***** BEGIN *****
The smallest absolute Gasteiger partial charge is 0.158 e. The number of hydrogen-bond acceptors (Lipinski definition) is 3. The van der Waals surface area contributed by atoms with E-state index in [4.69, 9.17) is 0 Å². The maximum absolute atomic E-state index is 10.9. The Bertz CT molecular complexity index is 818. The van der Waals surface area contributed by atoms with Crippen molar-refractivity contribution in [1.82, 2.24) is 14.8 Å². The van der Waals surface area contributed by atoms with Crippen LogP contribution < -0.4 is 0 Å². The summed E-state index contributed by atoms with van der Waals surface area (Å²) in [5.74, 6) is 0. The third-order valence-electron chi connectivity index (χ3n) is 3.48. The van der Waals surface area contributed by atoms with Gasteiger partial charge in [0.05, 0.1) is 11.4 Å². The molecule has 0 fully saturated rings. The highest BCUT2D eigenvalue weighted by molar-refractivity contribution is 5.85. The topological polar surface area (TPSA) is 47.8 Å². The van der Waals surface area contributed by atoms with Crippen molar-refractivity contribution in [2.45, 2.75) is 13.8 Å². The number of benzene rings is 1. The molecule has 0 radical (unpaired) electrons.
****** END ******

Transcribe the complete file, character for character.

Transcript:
The smallest absolute Gasteiger partial charge is 0.158 e. The number of hydrogen-bond acceptors (Lipinski definition) is 3. The van der Waals surface area contributed by atoms with E-state index in [4.69, 9.17) is 0 Å². The maximum absolute atomic E-state index is 10.9. The Bertz CT molecular complexity index is 818. The van der Waals surface area contributed by atoms with Crippen molar-refractivity contribution in [1.82, 2.24) is 14.8 Å². The van der Waals surface area contributed by atoms with Crippen LogP contribution < -0.4 is 0 Å². The summed E-state index contributed by atoms with van der Waals surface area (Å²) in [5.74, 6) is 0. The third-order valence-electron chi connectivity index (χ3n) is 3.48. The van der Waals surface area contributed by atoms with Gasteiger partial charge in [0.05, 0.1) is 11.4 Å². The molecule has 0 fully saturated rings. The highest BCUT2D eigenvalue weighted by molar-refractivity contribution is 5.85. The topological polar surface area (TPSA) is 47.8 Å². The van der Waals surface area contributed by atoms with Crippen molar-refractivity contribution in [2.45, 2.75) is 13.8 Å². The number of benzene rings is 1. The molecule has 0 radical (unpaired) electrons.